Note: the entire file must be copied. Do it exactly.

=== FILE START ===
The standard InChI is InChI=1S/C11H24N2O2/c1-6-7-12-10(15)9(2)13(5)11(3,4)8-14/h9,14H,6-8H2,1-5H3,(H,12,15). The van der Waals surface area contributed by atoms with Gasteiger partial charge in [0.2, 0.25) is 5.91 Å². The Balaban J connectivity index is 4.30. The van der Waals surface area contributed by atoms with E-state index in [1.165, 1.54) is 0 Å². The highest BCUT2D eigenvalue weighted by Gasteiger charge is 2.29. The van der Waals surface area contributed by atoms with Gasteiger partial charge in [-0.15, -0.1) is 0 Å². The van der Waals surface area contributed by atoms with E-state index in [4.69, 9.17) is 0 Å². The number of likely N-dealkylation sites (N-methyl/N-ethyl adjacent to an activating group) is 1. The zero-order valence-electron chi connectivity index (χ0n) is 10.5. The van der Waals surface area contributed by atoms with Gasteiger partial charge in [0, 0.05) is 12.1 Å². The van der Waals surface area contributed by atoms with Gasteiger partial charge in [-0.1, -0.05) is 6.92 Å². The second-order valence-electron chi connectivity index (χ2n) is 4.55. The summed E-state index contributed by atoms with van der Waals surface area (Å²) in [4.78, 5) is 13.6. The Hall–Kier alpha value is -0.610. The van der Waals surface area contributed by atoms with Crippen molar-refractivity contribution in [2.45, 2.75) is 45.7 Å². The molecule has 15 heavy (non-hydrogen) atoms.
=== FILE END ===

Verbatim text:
The standard InChI is InChI=1S/C11H24N2O2/c1-6-7-12-10(15)9(2)13(5)11(3,4)8-14/h9,14H,6-8H2,1-5H3,(H,12,15). The van der Waals surface area contributed by atoms with Gasteiger partial charge in [0.2, 0.25) is 5.91 Å². The Balaban J connectivity index is 4.30. The van der Waals surface area contributed by atoms with E-state index in [1.165, 1.54) is 0 Å². The highest BCUT2D eigenvalue weighted by Gasteiger charge is 2.29. The van der Waals surface area contributed by atoms with Gasteiger partial charge in [-0.15, -0.1) is 0 Å². The van der Waals surface area contributed by atoms with E-state index in [4.69, 9.17) is 0 Å². The number of likely N-dealkylation sites (N-methyl/N-ethyl adjacent to an activating group) is 1. The zero-order valence-electron chi connectivity index (χ0n) is 10.5. The van der Waals surface area contributed by atoms with Gasteiger partial charge in [0, 0.05) is 12.1 Å². The van der Waals surface area contributed by atoms with Gasteiger partial charge in [-0.1, -0.05) is 6.92 Å². The second-order valence-electron chi connectivity index (χ2n) is 4.55. The summed E-state index contributed by atoms with van der Waals surface area (Å²) in [4.78, 5) is 13.6. The Hall–Kier alpha value is -0.610. The van der Waals surface area contributed by atoms with Crippen molar-refractivity contribution in [2.45, 2.75) is 45.7 Å². The molecule has 15 heavy (non-hydrogen) atoms.